Robert Hagan was born in Murwillumbah, NSW Australia. He graduated from University with an Arts degree in Economics and a Diploma in Education. His first exhibition was at the Woollahra Galleries in 1974, which Hagan claims was "largely unsuccessful, but nevertheless encouraging." He spent much of his twenties wandering and painting, teaching intermittently, and eventually teaching himself how to paint. After three years of this painstaking self-teaching and over-thinking, Hagan claims he had a breakthrough on the beach: the simplicity of nature led him to the revelation that he needed but a few colors to capture its brilliance. His painting career thus began at the beach, where he painted every variety of seaside life for two years. From 1980 to 1988, Hagan held numerous successful exhibitions in Australia. Hagan moved to San Diego in 1991 to paint the America’s Cup battle and published his second book of Australian paintings. Cherished Moments, his book of paintings and prose celebrating women and children, was published and in 1998 Hagan returned to Australia in 1998 with his children.
Steve Kaufman was born in 1960 in the Bronx, New York, the middle child, surrounded by an extended family, many of whom were painters and sculptors that were a significant influence on him and his views on art. His father died when he was four years old. His mother painted high fashion oils on canvas, and he was taught sculpting by his uncles. Kaufman commented on his family, "They taught me that to be an artist is to be always changing. So I tried all different forms of art and today I have 15 different styles that I work in. Art should always be about changing. A lot of artists will work in one medium their whole career, but I didn't want to every get bored. I was taught that canvas was not the only thing to paint on." Kaufman had his first show at age eight, at a Jewish Temple in the Bronx. At the age of 8, he was sponsored by a synagogue and held his first one-man art show at a Bronx bank, presenting images that were later donated to the Jewish Holocaust Memorial in Brooklyn, New York. In 1975, Kaufman participated in a group graffiti art show at the prestigious Whitney Museum of American Art. The young Kaufman, having been tutored by an architect friend, projected his grandfather's images of the holocaust on rounds of wood cut from trees, the tree rings symbolizing the passing of years. He practiced, he worked, he became very excited about the times in which he lived. By the age of 12, he was working at Macy's Department Store on 34th Street in Manhattan, painting customized faces on pet rocks purchased by customers. At 14, Kaufman participated with nine other New York City students in a cultural art exchange with students in Japan, resulting in his attaining a scholarship to the Parsons School of Design. Since his death, Steve Kaufman’s artwork has appeared in several television programs, art tourism hotels, and a number of international exhibitions.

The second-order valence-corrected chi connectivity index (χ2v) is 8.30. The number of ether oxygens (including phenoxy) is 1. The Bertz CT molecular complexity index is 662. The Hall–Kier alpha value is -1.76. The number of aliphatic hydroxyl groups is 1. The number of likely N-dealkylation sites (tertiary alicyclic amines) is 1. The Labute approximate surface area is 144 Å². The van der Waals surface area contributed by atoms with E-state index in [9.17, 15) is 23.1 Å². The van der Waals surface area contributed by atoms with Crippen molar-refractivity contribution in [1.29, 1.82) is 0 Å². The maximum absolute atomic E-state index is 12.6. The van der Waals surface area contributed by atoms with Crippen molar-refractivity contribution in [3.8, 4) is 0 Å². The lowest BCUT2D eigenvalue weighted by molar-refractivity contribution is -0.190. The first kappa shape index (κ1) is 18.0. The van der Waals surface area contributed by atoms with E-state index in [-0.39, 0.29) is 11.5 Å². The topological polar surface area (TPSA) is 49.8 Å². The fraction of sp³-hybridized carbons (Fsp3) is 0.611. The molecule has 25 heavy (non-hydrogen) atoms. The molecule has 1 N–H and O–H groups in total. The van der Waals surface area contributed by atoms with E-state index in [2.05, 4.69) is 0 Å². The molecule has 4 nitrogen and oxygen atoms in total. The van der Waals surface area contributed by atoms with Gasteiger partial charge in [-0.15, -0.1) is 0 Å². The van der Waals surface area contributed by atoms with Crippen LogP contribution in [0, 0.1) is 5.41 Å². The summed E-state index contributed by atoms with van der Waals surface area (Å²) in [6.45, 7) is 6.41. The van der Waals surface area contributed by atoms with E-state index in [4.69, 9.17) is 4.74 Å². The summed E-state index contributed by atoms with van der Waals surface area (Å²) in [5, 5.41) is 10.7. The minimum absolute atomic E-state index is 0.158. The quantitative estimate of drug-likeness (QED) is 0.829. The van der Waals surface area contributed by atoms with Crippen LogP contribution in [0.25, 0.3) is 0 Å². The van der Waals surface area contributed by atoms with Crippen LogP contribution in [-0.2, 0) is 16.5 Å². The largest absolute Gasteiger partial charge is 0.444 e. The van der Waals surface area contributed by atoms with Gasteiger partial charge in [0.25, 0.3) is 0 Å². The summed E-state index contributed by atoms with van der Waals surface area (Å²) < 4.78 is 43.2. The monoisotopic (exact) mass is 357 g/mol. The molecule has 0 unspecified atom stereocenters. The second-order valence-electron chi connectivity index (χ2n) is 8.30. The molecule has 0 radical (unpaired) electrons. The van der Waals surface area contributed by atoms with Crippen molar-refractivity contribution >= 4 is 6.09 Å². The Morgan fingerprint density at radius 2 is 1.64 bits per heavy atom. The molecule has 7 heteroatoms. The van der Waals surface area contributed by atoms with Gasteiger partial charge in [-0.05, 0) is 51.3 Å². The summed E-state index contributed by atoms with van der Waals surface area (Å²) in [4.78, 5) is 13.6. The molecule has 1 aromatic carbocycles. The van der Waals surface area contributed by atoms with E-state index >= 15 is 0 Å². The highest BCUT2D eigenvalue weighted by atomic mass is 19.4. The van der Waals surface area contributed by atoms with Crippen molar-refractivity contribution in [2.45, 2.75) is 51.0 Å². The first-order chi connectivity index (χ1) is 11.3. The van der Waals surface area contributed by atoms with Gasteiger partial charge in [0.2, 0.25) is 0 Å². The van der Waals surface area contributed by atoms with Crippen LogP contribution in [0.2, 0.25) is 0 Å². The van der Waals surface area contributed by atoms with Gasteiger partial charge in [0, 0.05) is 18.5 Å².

Nikolai Blokhin’s bright, sound colors complement each other exquisitely; colorful medley seems to be spontaneous yet strictly structured, and each paintbrush catches your eye, making a stunning impression. Blokhin demonstrates unobtrusively his solid academic drawing skills – pleasant rarity in our days. Images of his portraits, landscapes, single and multi-figure genre compositions have a magical quality.